Growth Shares

Posted on December 01, 2015

Trees with different shares of leaves

During this time of increased economic activity, when companies are more optimistic about the growth potential of their business, RM2 is seeing an increased interest in Growth Shares.

Growth Shares are a special class of shares which enable the employees to maximise their earning potential over a set period of time linked to the growth in share price. Thus, the employee has a stake in the employing company from the beginning of the growth period. The employee can afford to buy into the company at a share price that is based on the lowest possible value and any subsequent gains will receive capital gains tax treatment (at 28% with the possibility of Entrepreneur’s Relief at 10%) rather than income tax treatment (at 45% for higher earners).

HMRC has released a review into how Growth Shares are being used currently in business (which you can review here). We have summarised the findings in two concise tables for you to consider:

  1. Growth Shares: Are they right for my Company?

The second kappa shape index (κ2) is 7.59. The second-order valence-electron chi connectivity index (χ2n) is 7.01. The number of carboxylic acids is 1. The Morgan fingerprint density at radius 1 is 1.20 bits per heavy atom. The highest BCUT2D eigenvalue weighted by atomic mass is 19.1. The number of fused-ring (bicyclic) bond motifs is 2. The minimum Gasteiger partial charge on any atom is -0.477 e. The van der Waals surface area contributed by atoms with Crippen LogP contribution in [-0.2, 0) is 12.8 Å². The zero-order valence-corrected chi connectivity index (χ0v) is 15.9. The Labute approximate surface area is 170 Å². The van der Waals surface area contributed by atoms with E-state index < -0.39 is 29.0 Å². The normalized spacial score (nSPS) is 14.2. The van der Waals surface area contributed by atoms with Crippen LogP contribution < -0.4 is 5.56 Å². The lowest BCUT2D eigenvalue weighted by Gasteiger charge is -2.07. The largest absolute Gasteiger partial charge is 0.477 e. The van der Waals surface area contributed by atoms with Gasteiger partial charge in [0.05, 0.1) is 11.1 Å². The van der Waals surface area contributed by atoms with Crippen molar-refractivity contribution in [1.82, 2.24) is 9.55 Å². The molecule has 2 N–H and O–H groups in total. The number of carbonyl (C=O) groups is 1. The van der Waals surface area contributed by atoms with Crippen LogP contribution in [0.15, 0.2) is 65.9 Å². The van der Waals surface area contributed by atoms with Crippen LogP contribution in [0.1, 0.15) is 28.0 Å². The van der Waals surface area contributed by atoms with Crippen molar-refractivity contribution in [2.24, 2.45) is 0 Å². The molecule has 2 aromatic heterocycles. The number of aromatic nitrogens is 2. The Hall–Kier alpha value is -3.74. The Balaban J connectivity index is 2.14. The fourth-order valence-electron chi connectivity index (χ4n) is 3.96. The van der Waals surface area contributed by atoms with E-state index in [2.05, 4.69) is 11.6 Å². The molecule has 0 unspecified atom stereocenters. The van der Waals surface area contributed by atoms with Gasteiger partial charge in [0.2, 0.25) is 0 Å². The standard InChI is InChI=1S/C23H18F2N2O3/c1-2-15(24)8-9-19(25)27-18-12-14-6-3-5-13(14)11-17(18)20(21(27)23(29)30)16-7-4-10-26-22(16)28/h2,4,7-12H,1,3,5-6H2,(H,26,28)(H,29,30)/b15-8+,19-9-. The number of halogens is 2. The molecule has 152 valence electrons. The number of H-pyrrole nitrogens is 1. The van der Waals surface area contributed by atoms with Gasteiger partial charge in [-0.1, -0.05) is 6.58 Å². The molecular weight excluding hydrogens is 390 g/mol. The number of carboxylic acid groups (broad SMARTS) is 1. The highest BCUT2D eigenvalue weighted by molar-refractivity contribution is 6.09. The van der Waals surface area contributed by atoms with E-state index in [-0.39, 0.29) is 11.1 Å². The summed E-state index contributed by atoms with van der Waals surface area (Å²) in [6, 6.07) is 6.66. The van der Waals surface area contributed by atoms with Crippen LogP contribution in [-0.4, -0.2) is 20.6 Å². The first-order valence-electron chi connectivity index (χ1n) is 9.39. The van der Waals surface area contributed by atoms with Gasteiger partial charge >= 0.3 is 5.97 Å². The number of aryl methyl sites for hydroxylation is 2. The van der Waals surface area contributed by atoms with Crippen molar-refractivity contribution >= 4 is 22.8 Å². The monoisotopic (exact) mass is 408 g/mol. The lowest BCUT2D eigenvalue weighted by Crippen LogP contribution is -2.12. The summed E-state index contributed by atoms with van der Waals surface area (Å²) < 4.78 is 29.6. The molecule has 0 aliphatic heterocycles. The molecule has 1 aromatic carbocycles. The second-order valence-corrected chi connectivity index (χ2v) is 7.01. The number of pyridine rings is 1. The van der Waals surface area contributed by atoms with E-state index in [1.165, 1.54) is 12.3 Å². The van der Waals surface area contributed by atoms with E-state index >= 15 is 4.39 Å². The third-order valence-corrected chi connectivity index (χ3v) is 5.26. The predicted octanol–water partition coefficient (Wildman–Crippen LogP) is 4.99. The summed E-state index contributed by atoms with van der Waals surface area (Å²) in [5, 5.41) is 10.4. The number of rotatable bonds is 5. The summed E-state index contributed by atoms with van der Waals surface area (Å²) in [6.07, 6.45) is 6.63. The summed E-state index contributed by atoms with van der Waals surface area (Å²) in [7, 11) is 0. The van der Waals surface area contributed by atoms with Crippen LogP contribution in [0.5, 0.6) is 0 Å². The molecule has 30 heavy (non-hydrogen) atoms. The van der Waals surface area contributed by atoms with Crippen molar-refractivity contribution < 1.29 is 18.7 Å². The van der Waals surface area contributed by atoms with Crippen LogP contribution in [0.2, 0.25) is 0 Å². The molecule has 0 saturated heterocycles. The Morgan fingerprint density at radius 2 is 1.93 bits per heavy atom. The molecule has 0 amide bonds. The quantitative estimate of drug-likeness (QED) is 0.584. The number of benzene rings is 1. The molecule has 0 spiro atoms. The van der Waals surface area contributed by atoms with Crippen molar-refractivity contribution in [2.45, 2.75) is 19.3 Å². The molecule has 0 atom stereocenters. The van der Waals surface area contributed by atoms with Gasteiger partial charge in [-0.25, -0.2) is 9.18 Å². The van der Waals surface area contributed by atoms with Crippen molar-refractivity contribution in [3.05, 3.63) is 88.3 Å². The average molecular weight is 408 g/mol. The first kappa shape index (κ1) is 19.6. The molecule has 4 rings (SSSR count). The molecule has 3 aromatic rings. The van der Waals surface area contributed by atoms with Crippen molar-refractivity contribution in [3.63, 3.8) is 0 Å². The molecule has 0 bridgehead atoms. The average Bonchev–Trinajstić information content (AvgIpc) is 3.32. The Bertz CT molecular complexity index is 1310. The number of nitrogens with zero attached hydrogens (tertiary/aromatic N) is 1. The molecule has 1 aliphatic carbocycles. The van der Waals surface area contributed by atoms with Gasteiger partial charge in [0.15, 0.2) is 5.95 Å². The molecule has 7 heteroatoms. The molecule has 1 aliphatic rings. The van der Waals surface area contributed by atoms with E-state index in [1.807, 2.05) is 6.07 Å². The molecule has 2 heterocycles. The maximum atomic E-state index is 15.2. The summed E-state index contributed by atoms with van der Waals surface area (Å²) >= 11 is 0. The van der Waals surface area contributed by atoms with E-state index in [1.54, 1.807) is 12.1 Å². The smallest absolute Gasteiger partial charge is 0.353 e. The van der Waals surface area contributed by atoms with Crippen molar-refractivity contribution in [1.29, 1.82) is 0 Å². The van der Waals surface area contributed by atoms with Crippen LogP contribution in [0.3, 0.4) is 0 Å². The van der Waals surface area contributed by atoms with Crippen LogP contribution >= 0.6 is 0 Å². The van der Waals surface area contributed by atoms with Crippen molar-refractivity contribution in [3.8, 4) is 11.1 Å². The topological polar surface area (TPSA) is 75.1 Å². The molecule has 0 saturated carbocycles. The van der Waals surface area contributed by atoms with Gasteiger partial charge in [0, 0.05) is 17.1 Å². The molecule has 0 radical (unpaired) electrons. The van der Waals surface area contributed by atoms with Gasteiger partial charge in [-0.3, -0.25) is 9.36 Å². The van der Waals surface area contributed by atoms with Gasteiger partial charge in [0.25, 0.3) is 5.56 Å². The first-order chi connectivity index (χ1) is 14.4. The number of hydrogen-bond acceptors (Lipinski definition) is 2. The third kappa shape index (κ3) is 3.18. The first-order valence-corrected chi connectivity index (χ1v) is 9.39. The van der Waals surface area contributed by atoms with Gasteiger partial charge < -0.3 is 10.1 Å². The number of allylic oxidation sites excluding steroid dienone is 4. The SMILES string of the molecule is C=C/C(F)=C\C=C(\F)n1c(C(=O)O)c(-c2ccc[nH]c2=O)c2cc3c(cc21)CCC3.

2. Growth Shares V. EMIs

Key Features

Some points to note are that Growth Shares:

  • Can be highly motivating to employees as the capital growth of these shares can exceed the growth which would be available to an external investor who is not an employee. 
  • Have been shown to attract, retain and incentivise key senior employees who will be motivated to grow the business from today’s value to a value at a certain point in time.
  • Encourage employees to put “their skin in the game” by agreeing to pay income tax on full market value (albeit this is at low value) of Growth Shares with the risk of loss of these shares if employment ceases prior to the exit event or if the exit event is not achieved.
  • Achieve emotional attachment to the employing company as employees are also shareholders.
  • Provide cash savings for the company as there is no initial outlay of cash in the form of a high salary to attract the key employees.
  • Provide “protected incentivisation” for the company as the business only loses some of its equity if the value grows successfully, and the value of the growth does not attract employer NICs. 
  • Will require a change in the Articles of Association to create a new class of growth shares which if desired can have no voting rights attached.

Growth Shares are most appropriate to high growth companies (15-20% p.a.) looking for an exit plan in the short-medium term; as well as private equity firms and management buy-outs. Companies with fewer than 250 staff and less than £10m per year turnover may find an approved scheme such as an EMI to be more appropriate and less costly to set up.

There is no need to obtain HMRC approval for creating Growth Shares or indeed their valuation.  However, the implementation is quite complex and shall require close work with your advisers.

 
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